Redbank Power Station’s Renaissance: Bitcoiners Sign Up to Buy Cheap & Reliable Coal-Fired Power

Bitcoiners come to where the power is: Redbank, NSW


For power consumers searching for the cheapest and most reliable power, coal is the only answer. Crypto-currencies, like Bitcoin, have been a bonanza; not only for risk-hungry techie investors (not to mention risk-averse drug smugglers and money launderers), they’ve been a windfall for power generators – provided those generators can deliver it reliably and at 1970s prices.

The servers used to run the block-chain programs upon which these virtual currencies depend, chew up veritable mountains of electricity. Hence their operator’s interest in sourcing the cheapest power there is. And, in Australia, that means coal-fired power.

The 151 MW Redbank Power Station, located near Singleton, in the Hunter Region, NSW, was built using private money by Babcock & Brown, started operating in 2001 and was mothballed in October 2014, after a messy liquidation of the entity in control, Redbank Project Pty Ltd.

Now, power hungry crypto miners want to fire it up once more, to get power at a tiny fraction of what NSW power consumers are forced to pay to support their State’s wind and solar obsession.

Gamechanger: Chinese Crypto Miners can get 8c cheap electricity in Australia using our coal power
Jo Nova Blog
Jo Nova
1 May 2018

Wow. Wait til word gets out. This is dynamite.

Chinese Bitcoin miners are reopening the Hunter Valley coal power station called Redbank in NSW. They have a deal that gets around our gargantuan, mismanaged grid by buying coal power direct for 8c/kWh, while Australians in the same place pay 28c/kWh.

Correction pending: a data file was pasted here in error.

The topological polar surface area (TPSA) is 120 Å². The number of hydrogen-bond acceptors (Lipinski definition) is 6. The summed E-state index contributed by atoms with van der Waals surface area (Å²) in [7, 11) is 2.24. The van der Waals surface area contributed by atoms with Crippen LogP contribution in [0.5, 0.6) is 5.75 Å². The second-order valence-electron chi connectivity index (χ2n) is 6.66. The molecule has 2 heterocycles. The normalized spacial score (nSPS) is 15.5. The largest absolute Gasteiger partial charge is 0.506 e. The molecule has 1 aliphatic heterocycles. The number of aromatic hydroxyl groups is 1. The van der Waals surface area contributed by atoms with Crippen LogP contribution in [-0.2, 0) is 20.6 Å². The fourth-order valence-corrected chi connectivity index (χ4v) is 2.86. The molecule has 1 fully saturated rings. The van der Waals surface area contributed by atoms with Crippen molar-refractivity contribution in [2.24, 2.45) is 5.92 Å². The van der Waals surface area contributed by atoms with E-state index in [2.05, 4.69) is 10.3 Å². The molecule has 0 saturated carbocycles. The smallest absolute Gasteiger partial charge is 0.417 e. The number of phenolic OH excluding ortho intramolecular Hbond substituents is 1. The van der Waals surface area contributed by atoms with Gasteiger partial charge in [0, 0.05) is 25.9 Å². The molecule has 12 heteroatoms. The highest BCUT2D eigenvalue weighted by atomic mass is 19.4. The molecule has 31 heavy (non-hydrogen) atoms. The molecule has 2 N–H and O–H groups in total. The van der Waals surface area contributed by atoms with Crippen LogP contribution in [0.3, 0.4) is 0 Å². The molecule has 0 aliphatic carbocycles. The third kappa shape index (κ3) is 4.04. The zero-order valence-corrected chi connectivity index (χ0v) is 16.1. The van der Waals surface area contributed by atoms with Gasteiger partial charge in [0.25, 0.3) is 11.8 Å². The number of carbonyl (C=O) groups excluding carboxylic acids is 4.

This is exactly the nightmare the head of the Australian Energy Management Organisation (AEMO) spoke of just last week — that “big players could abandon the grid”. That’s a degenerate spiral leaving a shrinking pool of suckers to pay for the inefficient, bird-killing, blackout prone, witchdoctor grid.

Bitcoin mining’s growing demand for cheap energy revived a shuttered coal mine
Ashat Rathi, Quartz

Consumers there pay, on average, $A0.28 ($0.22) per kilowatt-hour (kWh) for electricity. But Hunter Energy, which owns Redbank, are offering the crypto miners electricity at a fraction of the cost. The “first-of-its-kind” deal, as the Age puts it, will see the crypto miners pay only A$0.08 per kWh in the day and A$0.05 per kWh at night. Hunter Energy told the Age that the price is feasible because the electricity produced at the coal power plant would go straight to the crypto miners, bypassing—and thus, presumably, avoiding the costs of using—the grid. (Quartz has reached out to Hunter Energy for a comment.)

This tells everyone all they need to know about “cheap” renewables. Eight cents is the big-commercial retail rate of coal powered reliable electricity in Australia, and anything else is nuts.

The cheap deal will mainly apply to those close to the plant (near Singleton) because building long transmission lines is too expensive. Any day now, the large smelters in NSW will start adding up the cost of either relocating or building a transmission line.

It’s not surprising that this comes from crypto industry first. It must be one of the most transportable high-electricity-need industries there is.

Three messages here:

  1. The free market can solve Australian electricity price hell in a flash.
  2. Coal power is cheap, cheap, cheap, and even small coal plants are viable and valuable. (This one is only 150MW)
  3. Wind and solar are not competitive. Subsidized renewables are the major thing making our grid expensive.

We could run again as a nation using coal for our entire baseload — with some gas to power the peaks. The only thing stopping us is our desire to change the global climate.

Please, someone add up the total octopus-costs of bizarre weather-changing policies.